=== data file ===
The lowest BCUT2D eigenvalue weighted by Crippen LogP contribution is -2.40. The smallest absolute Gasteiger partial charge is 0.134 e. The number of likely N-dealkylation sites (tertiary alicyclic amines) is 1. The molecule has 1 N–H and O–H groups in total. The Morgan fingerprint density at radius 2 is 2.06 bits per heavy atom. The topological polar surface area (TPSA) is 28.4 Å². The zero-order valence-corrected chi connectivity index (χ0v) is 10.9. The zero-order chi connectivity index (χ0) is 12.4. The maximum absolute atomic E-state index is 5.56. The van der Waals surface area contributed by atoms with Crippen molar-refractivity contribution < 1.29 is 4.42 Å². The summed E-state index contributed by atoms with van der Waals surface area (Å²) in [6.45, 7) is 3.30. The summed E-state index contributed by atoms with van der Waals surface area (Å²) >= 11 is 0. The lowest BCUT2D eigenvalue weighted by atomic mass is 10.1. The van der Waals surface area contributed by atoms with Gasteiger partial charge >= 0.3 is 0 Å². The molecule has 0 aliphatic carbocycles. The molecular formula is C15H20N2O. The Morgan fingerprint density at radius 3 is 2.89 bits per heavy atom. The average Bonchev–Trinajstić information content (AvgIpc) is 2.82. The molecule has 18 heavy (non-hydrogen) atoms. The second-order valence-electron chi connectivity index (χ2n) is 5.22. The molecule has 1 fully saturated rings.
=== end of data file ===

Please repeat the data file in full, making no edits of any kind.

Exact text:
The lowest BCUT2D eigenvalue weighted by Crippen LogP contribution is -2.40. The smallest absolute Gasteiger partial charge is 0.134 e. The number of likely N-dealkylation sites (tertiary alicyclic amines) is 1. The molecule has 1 N–H and O–H groups in total. The Morgan fingerprint density at radius 2 is 2.06 bits per heavy atom. The topological polar surface area (TPSA) is 28.4 Å². The zero-order valence-corrected chi connectivity index (χ0v) is 10.9. The zero-order chi connectivity index (χ0) is 12.4. The maximum absolute atomic E-state index is 5.56. The van der Waals surface area contributed by atoms with Crippen molar-refractivity contribution < 1.29 is 4.42 Å². The summed E-state index contributed by atoms with van der Waals surface area (Å²) in [6.45, 7) is 3.30. The summed E-state index contributed by atoms with van der Waals surface area (Å²) >= 11 is 0. The lowest BCUT2D eigenvalue weighted by atomic mass is 10.1. The van der Waals surface area contributed by atoms with Gasteiger partial charge >= 0.3 is 0 Å². The molecule has 0 aliphatic carbocycles. The molecular formula is C15H20N2O. The Morgan fingerprint density at radius 3 is 2.89 bits per heavy atom. The average Bonchev–Trinajstić information content (AvgIpc) is 2.82. The molecule has 18 heavy (non-hydrogen) atoms. The second-order valence-electron chi connectivity index (χ2n) is 5.22. The molecule has 1 fully saturated rings.